Nearly all citizens surveyed by Accenture in Australia (90 percent) say they are willing to share their biometric details – the unique physical characteristics, such as fingerprints, that can be used to verify peoples’ identities and automate recognition – when they are traveling across international borders. However, the majority (65 percent) of the survey’s respondents say they have not shared any biometric information to date.
Australian respondents believe biometrics can play a significant role in facilitating faster and more secure travel while protecting borders. When asked about specific benefits of sharing biometrics more than half (65 percent) of those surveyed say they would share their biometric information to help improve border security, 61 percent say they would share such information if it made border processing faster and more efficient and 59 percent say they would share their biometrics if it made travel more convenient.
More than half (65 percent)of those surveyed in Australia said they would likely share their biometric details to enable participation in Registered Traveller Programs (RTP’s) that allow pre-registered passengers to have faster and easier processing through customs and border control. This contrasted with Germany and Japan, where less than half (44 percent in Germany and 49 percent in Japan) of respondents said they would partake in a similar RTP.
Automated Border Clearance (e-gates)
When asked about the use of automated border clearance solutions, such as e-gates at airports and border crossings, more than one quarter of Australia’s respondents said they had used an e-gate in the past. At 31 percent, Australia has the second highest number of people behind France at 38 percent. A majority of those who have used an e-gate (79 percent) said they had a positive experience, and 87 percent of e-gate users found them faster than manual border clearance checkpoints managed by a border patrol officer.
Despite citizens’ support for biometrics and the greater use of technology to facilitate travel, a majority of respondents from Australia (75 percent) said that prior to deciding to support the use of biometric information to verify the identities of those at border crossings, they would want to know what security measures are in place to protect the data, and almost three-fourths (74 percent) of Australian respondents would want to know how their personal information is being used.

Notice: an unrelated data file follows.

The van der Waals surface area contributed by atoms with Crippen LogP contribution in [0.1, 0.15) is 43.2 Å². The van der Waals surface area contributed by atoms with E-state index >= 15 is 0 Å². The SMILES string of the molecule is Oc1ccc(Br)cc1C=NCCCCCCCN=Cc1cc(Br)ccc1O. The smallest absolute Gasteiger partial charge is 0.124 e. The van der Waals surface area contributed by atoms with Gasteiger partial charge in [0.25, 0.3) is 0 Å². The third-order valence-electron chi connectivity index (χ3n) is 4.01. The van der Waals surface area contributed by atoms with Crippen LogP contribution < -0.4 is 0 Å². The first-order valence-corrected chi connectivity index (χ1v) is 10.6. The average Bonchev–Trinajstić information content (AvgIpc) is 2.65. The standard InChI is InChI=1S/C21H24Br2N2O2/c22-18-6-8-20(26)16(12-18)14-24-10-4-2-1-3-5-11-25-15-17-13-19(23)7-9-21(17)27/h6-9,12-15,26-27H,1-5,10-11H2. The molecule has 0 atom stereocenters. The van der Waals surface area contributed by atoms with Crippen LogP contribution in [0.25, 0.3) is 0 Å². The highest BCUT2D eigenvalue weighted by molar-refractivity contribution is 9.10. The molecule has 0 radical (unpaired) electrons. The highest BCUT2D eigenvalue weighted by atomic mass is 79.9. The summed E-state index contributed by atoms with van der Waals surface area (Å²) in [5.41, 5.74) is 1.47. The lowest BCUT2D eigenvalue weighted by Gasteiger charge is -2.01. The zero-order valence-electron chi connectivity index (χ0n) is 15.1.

“The findings of this survey show that Australians would strongly support an increased use of technology to facilitate travel, verify identities and secure national borders,” said Melissa Waldron who leads Accenture Australia’s Border and Identity Services business.
“Australia should strive for increasing the adoption and greater use of technology to ensure the continual improvement of the personal travel experience and ongoing security of Australia’s borders,” added Ms Waldron.
Accenture surveyed a total of 3,001 citizens in the US, UK, France, Germany, Australia, and Japan from April 14th to April 28th, 2014 via an online quantitative survey. The research was fielded by Penn Schoen Berland (PSB) to capture general citizen attitudes toward biometrics, especially as they might be applied to border control and travel. The overall margin of error for the study is ±1.79 percentage points at the global level and ±4.38 at the individual country level.
Accenture is a global management consulting, technology services and outsourcing company, with more than 293,000 people serving clients in more than 120 countries. Combining unparalleled experience, comprehensive capabilities across all industries and business functions, and extensive research on the world’s most successful companies, Accenture collaborates with clients to help them become high-performance businesses and governments. The company generated net revenues of US$28.6 billion for the fiscal year ended Aug. 31, 2013. Its home page is www.accenture.com.